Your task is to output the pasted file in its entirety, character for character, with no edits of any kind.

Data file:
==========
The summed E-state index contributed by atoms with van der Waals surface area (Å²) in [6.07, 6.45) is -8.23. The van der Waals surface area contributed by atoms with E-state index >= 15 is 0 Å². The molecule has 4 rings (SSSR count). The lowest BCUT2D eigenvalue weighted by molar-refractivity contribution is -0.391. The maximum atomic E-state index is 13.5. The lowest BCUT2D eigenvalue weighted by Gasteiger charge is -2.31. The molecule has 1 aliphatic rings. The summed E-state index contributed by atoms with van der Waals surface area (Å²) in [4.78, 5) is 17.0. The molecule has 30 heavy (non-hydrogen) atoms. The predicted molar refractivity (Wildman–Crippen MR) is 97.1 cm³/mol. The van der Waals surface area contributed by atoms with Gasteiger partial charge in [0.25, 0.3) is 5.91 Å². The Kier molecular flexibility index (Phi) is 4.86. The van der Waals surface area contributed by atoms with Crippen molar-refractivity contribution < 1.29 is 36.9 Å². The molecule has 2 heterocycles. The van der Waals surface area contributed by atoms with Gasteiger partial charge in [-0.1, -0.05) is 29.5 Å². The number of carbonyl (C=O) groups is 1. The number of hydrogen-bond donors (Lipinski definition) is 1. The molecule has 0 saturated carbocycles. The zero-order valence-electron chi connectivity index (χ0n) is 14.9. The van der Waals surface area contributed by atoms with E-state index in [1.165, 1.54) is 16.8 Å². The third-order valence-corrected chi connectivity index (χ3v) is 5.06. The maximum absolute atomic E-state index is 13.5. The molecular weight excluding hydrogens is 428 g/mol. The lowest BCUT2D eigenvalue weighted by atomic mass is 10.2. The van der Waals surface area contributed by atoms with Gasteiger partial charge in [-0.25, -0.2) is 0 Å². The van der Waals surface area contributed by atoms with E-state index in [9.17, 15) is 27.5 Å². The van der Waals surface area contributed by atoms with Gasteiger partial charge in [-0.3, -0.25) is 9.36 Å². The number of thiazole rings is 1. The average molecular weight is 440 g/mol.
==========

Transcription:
The summed E-state index contributed by atoms with van der Waals surface area (Å²) in [6.07, 6.45) is -8.23. The van der Waals surface area contributed by atoms with E-state index >= 15 is 0 Å². The molecule has 4 rings (SSSR count). The lowest BCUT2D eigenvalue weighted by molar-refractivity contribution is -0.391. The maximum atomic E-state index is 13.5. The lowest BCUT2D eigenvalue weighted by Gasteiger charge is -2.31. The molecule has 1 aliphatic rings. The summed E-state index contributed by atoms with van der Waals surface area (Å²) in [4.78, 5) is 17.0. The molecule has 30 heavy (non-hydrogen) atoms. The predicted molar refractivity (Wildman–Crippen MR) is 97.1 cm³/mol. The van der Waals surface area contributed by atoms with Gasteiger partial charge in [0.25, 0.3) is 5.91 Å². The Kier molecular flexibility index (Phi) is 4.86. The van der Waals surface area contributed by atoms with Crippen molar-refractivity contribution < 1.29 is 36.9 Å². The molecule has 2 heterocycles. The van der Waals surface area contributed by atoms with Gasteiger partial charge in [-0.1, -0.05) is 29.5 Å². The number of carbonyl (C=O) groups is 1. The number of hydrogen-bond donors (Lipinski definition) is 1. The molecule has 0 saturated carbocycles. The zero-order valence-electron chi connectivity index (χ0n) is 14.9. The van der Waals surface area contributed by atoms with E-state index in [1.165, 1.54) is 16.8 Å². The third-order valence-corrected chi connectivity index (χ3v) is 5.06. The maximum absolute atomic E-state index is 13.5. The molecular weight excluding hydrogens is 428 g/mol. The lowest BCUT2D eigenvalue weighted by atomic mass is 10.2. The van der Waals surface area contributed by atoms with Gasteiger partial charge in [-0.25, -0.2) is 0 Å². The van der Waals surface area contributed by atoms with E-state index in [9.17, 15) is 27.5 Å². The van der Waals surface area contributed by atoms with Gasteiger partial charge in [-0.3, -0.25) is 9.36 Å². The number of thiazole rings is 1. The average molecular weight is 440 g/mol.